Parenting during the adolescent years often comes with frustration and angst for both parents and teens. Parents can survive the teenage years and help their teens thrive by understanding what adolescence is and having tips to deal better with its ups and downs. 

What is adolescence?

Adolescence is a term that refers to a period when a child transitions into an adult. This typically occurs between ages 13 and 19.  For teenagers, this time is marked by physical and psychological changes. 

As adults, it’s easy to forget what it was like being a teenager. Sometimes all parents need is a little insight and some helpful advice to help navigate the age of adolescence with their child.

Be a role model

The teenage years are a fantastic time because kids are developing their own personalities and getting a sense of who they are. But they also have a lot of questions and curiosity. As adults we need to be patient with them as they try to figure themselves out. 

For parents, one approach to navigating your child’s teenage behaviors and attitudes is to serve as a role model. Children watch everything parents say and do from the time they are infants. It’s up to parents to model the behavior they want to see in their children. 

Teens typically start to develop their own personalities in junior high. They begin to discover what they like or dislike and start to form friendships with others who have similar interests, whether it’s sports, theater, or academics. Whatever their interests, be supportive of them. 

Social media and its impact on the teen years

While the platforms may change, social media is a constant in today’s teen life. Whether it’s Instagram, SnapChat or TikTok, teenagers are turning to social media to stay in touch with friends, uncover various elements about themselves, and understand what being a teen means in society. Unfortunately, this can become problematic due to the massive amount of inaccurate information promoted on social media platforms.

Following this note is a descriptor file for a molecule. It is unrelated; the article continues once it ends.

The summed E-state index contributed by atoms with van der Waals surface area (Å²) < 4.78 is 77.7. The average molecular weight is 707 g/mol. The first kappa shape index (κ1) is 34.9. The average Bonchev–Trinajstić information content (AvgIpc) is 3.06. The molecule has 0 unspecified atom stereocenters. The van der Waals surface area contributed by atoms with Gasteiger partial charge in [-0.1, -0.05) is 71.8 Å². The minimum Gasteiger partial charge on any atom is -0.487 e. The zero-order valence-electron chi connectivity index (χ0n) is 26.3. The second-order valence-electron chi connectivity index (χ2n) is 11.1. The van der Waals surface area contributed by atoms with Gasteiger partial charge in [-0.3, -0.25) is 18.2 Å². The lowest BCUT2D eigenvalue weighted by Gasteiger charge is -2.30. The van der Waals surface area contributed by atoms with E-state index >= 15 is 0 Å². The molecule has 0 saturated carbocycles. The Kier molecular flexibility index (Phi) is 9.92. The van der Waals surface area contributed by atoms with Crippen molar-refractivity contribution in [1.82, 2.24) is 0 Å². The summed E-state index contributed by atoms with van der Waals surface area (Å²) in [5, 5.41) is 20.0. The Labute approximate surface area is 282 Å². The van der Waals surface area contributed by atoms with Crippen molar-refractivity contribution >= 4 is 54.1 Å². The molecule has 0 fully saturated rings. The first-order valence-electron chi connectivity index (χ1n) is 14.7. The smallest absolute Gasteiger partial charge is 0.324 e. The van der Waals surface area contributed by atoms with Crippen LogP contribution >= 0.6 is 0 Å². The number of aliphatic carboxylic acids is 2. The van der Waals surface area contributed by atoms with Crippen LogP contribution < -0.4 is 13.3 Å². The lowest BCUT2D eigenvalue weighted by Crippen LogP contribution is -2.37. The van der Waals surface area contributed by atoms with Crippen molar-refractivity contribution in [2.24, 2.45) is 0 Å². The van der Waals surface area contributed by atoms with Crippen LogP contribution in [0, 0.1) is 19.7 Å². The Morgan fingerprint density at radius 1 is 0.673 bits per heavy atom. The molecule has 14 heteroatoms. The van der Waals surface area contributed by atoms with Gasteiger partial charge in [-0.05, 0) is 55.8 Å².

Adolescents are exposed to much information that is not true, just as they’re developing their own personalities and sense of self. Unfortunately, they often believe whatever is online to be the truth. Parents must stress to their teens that not everything on the internet is accurate and true. 

This post on the pros and cons of social media offers more insight for parents and teens. 

Set clear and consistent expectations 

Parents can help their child’s development through the adolescent years by setting clear expectations and being consistent with enforcing those expectations. Some things can be negotiable and will differ from one family to another, such as curfews and cosmetic-related choices (think blue hair, piercings, wearing make-up, etc.). Other aspects should be non-negotiable—drug or alcohol use, sexual activity, riding with another newly-licensed driver, texting while driving, or anything that puts your child in harm’s way.

Again, role modeling comes into play here as well. As a parent, the adage of, “I’m the parent so that behavior is okay for me,” does not work well. Parents must understand that teens come to hold resentment if mom and dad are exhibiting behaviors in contrast to expectations.

Communication is a two-way conversation

When raising a teen, communication is crucial. It’s common for teens to feel like they’re not being heard, whether it’s about something “silly” or a real, deep-seated issue they’re having. The most important thing parents can do is just listen. 

A helpful tip for parents is what I refer to as the rule of “three to five.” When talking to a teenager and giving them advice, say it in three to five sentences and no more. If you go beyond that five-sentence mark, now you're nagging and you sound like that teacher from the Peanuts comics. The fact is our teenagers are no longer listening to us once we go beyond that much information.

You can also be up front with your teenager and discuss how they want to communicate. Do they want feedback? Do they want you to offer advice? Teens should be active participants in determining the communication style they desire.

And you don’t have to wait until they are a teenager to work on this! Start early on, and by the time your child becomes a teen, they’ll be much more adept at communicating with you. 

Help for parents and teens 

Of course, if at any time you find yourself really struggling in your relationship with your teen, there’s always the option of therapy. Family therapy or counseling is not just for “dysfunctional” families. 

The fact is, we're all struggling. Therapy can help you develop new, healthy skills to talk with and listen to each other. Often families are all struggling with the same things, and therapists can help you through that. The key is don't wait until it gets more difficult. The sooner you can intervene with something, the better luck you’ll have in terms of fixing it.

If you and your teen are having difficulty managing the ups and downs of adolescence, learn more about the experts at Bradley Hospital who are here to help you and your family. 

For more tips on parenting, check out other posts on the Growing section of the Lifespan Living health and wellness blog.

Gary Regan, LICSW

Gary Regan, LICSW

Gary Regan is a licensed independent clinical social worker and the clinical director of the Adolescent Partial Hospital and SafeQuest programs at Bradley Hospital.